Color-Emotion From Mohawk - Part V: Eco-Chic, Eco-Elegance

The final part of Mohawk's Color-Emotion presentation:

As environmental awareness grows among American consumers, manufacturers are making great strides in introducing Eco-friendly products that promote healthy living for ourselves and our planet.

The essential aim of green design is to produce living spaces, products and services in a way that reduces the use of non-renewable resources, minimizes environmental impact, and relates people with the natural environment.

Green design is a reaction to our planet's "environmental crisis."

The environmental crisis is a result of the rapid growth of human population and economic activity, combined with the depletion of natural resources and damage to ecosystems.

Although environmental concerns have been in the interest of the American consumer, recent issues such as food shortages, rising fuel costs and global warming have pushed the subject back into the spotlight.

Perhaps the sense of urgency of better environmental practices comes from the fact that as Americans, we are guilty of being one of the more wasteful nations on the planet. Although we make up on 5% of the planet's population, Americans consume 24% of the world's energy and 20% of the world's natural resources.

But, many American consumers make purchasing decisions based on personal, social and environmental values. This group wants to integrate their values with brand choices and purchasing options. In fact LOHAS [Lifestyles of Health and Sustainability] which is a market segment focused on health and fitness, the environment, personal development and sustainable living describes a US marketplace of $226.8 billion for goods and services that appeal to consumers who share these values.

From the automotive industry, to fashion runways and beauty products, manufacturers have excelled in expressing this movement with exciting new introductions.

But nowhere is this trend more prevalent than in the home. From solar panels for energy efficiency, to roof water harvesting systems for landscape irrigation, tomorrow's home builders are learning to design and build with respect for the environment. In fact, a survey from the National Association of Home Builders shows that 64% of all home builders will be involved in green building projects this year. Once inside the home, new areas are being created that reflect nature, use Eco-friendly accessories and promote healthy living.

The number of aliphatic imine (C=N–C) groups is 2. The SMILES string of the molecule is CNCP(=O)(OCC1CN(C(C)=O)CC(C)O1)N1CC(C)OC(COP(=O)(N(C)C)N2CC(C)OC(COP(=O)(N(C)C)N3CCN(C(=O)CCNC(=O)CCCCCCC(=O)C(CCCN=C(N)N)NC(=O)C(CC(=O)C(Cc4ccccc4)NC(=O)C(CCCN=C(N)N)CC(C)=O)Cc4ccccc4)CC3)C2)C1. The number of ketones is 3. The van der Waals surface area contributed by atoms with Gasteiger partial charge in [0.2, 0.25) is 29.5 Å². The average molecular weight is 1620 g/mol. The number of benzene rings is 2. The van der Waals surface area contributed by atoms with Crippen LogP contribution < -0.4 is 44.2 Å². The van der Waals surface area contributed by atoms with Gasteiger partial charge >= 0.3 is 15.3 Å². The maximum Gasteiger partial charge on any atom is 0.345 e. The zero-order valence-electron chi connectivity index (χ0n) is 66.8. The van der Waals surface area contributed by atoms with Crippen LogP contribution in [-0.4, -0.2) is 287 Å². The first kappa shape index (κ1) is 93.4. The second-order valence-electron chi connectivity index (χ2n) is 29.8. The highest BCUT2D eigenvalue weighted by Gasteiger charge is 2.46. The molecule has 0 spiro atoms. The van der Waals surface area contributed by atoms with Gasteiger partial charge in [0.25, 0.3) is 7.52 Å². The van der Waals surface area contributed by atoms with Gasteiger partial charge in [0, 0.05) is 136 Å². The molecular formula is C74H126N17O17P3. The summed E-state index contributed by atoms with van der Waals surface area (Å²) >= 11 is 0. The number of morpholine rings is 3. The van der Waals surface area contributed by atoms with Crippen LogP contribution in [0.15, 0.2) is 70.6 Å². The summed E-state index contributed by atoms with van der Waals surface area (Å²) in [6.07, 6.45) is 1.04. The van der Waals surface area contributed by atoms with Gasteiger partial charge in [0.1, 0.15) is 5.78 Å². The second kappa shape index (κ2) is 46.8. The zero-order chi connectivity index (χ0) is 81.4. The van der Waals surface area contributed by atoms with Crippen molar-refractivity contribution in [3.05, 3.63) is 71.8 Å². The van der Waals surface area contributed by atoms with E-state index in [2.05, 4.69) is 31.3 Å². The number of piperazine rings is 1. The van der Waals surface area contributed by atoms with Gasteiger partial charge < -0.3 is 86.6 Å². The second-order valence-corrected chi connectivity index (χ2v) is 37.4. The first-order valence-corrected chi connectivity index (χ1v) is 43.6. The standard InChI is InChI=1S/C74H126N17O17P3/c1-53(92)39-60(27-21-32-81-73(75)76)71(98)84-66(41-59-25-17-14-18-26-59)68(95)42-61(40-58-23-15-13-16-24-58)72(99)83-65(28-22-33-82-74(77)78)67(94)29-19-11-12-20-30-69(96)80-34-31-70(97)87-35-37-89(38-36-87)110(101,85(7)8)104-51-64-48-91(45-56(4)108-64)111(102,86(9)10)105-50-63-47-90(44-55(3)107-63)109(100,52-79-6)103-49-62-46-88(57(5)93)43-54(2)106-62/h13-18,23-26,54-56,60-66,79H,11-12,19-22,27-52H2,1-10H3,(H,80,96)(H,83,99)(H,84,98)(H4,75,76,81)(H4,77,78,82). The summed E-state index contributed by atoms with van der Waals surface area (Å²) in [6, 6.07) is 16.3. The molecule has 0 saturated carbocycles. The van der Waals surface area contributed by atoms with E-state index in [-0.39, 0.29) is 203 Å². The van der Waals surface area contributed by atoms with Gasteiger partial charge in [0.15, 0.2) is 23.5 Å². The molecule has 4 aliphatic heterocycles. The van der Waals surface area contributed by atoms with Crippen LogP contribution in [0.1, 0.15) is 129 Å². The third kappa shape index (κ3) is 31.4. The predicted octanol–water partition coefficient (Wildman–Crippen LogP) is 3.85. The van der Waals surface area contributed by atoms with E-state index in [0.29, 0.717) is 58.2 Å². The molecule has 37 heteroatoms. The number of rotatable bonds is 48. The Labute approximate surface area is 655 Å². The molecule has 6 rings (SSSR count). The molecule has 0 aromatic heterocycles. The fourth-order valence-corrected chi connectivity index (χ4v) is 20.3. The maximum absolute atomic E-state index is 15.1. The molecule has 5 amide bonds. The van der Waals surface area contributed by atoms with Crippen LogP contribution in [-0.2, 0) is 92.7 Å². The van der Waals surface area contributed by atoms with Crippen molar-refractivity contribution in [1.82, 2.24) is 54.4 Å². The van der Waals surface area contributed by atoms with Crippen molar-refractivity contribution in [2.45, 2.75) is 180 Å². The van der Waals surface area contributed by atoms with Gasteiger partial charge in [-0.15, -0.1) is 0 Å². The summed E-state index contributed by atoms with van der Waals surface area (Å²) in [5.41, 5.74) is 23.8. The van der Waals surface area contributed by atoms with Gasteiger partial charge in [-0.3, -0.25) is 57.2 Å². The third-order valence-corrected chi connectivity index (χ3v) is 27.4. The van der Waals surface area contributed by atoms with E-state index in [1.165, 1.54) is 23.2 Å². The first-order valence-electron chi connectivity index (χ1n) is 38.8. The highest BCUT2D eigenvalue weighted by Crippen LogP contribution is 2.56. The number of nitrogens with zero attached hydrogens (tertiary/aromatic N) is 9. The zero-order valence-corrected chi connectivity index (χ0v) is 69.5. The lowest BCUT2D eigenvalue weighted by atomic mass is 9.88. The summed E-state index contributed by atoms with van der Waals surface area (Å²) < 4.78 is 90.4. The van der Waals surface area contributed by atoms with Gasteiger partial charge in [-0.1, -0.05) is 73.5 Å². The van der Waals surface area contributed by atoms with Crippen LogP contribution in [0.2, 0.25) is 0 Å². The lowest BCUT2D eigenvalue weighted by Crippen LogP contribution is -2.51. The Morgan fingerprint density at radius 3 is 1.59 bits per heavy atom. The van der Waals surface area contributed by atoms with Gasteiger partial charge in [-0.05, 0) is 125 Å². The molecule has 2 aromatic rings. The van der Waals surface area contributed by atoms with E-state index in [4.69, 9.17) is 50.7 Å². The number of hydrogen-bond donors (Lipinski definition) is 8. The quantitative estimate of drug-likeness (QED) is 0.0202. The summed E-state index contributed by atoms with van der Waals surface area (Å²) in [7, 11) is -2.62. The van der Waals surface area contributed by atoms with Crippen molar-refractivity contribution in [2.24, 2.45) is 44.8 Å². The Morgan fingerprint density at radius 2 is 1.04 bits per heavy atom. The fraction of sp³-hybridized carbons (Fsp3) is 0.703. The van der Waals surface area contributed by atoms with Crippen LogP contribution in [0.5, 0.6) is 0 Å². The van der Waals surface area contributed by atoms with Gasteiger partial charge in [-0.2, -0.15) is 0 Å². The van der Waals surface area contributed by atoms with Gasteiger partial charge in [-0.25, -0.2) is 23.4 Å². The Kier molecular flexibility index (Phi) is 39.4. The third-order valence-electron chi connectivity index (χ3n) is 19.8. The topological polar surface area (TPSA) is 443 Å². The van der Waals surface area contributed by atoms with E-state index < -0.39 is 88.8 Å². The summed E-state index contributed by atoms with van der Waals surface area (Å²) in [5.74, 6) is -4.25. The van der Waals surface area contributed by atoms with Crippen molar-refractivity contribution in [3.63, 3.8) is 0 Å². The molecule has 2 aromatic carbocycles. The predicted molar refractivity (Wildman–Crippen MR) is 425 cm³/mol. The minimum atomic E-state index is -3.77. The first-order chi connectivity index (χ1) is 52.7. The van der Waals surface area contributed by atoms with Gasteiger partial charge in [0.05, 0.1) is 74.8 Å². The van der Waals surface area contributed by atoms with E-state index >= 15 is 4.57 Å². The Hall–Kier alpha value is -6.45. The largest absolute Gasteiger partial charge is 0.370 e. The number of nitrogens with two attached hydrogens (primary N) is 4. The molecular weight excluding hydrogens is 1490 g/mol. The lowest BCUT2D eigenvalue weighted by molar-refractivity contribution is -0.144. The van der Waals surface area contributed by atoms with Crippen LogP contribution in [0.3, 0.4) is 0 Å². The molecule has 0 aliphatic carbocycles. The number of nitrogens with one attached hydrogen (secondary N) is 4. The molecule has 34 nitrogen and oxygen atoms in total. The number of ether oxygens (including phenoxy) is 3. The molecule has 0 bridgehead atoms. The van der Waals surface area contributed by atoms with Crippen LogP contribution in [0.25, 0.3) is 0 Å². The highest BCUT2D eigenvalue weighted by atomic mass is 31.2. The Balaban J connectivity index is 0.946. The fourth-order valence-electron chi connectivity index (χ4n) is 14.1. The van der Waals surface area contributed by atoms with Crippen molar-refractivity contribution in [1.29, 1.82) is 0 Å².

This newest twist on the environmental movement expresses all the colors of nature, not just the earth tones of seasons past. Also popular are textures and finishes that manifest nature into our decor.

As the largest recycler in the floor covering industry, we at Mohawk are very proud of the fact that our environmental footprint gets smaller each year.

Beginning with what we call the P.E.T. project, truckloads of water and soda bottles as well as rigid plastic food containers arrive at our plant. There's an old saying that "one man's trash is another man's treasure." And this is true of these bales of soda bottles. The bottles are made from polyethylene terephthalate or P.E.T. [common name polyester]. The plastics are sorted, ground, washed and then extruded into polyester fiber. Annually we take in 3 billion bottles - that's 25% of all bottles collected in North America - and produce 160 million pounds of recycled fiber.

This fiber goes into our luxurious carpets, as well as Mohawk home products like designer pillows.

But, it doesn't end there. Bottle caps, labels, shrink wrap from the pallets or any other similar items that are not suitable for carpet fiber are used in the production of plastic center cores on which we roll the finished carpet for transport. These plastic cores have 3 times the lifespan of cardboard, and are much less likely to break and damage the carpet. Most importantly, this process saves 68,000 trees per year.

In another effort to keep materials out of our landfills, Mohawk began our non-woven division to take waste carpet and yarn and turn it into premium synthetic carpet pads. Since its beginning in 1999, Mohawk has produced 60 million square yards of carpet pad from 111 million pounds of recycled carpet. In addition, we actively participate in the Carpet America Recovery Effort [C.A.R. E.], and industry-wide and government initiative dedicated to the recycling and re-use of post consumer carpet.

Mohawk Home annually recycles 720,000 tires into crumb rubber for designer door mats. In all, Mohawk has created 200 actual products made with recycled content.

By recycling post consumer goods and waste into new products and using Eco-friendly materials at every opportunity, Mohawk continues its commitment to reducing and eliminating any negative impact on the environment.

As you can see, the Mohawk buying experience is founded with the utmost consideration to style and accuracy. The validity of our trending process can be seen in the research we gather, the boards we create, and the products we introduce. It is a lengthy, but essential process whose ultimate goal is a superior product and a very satisfied customer.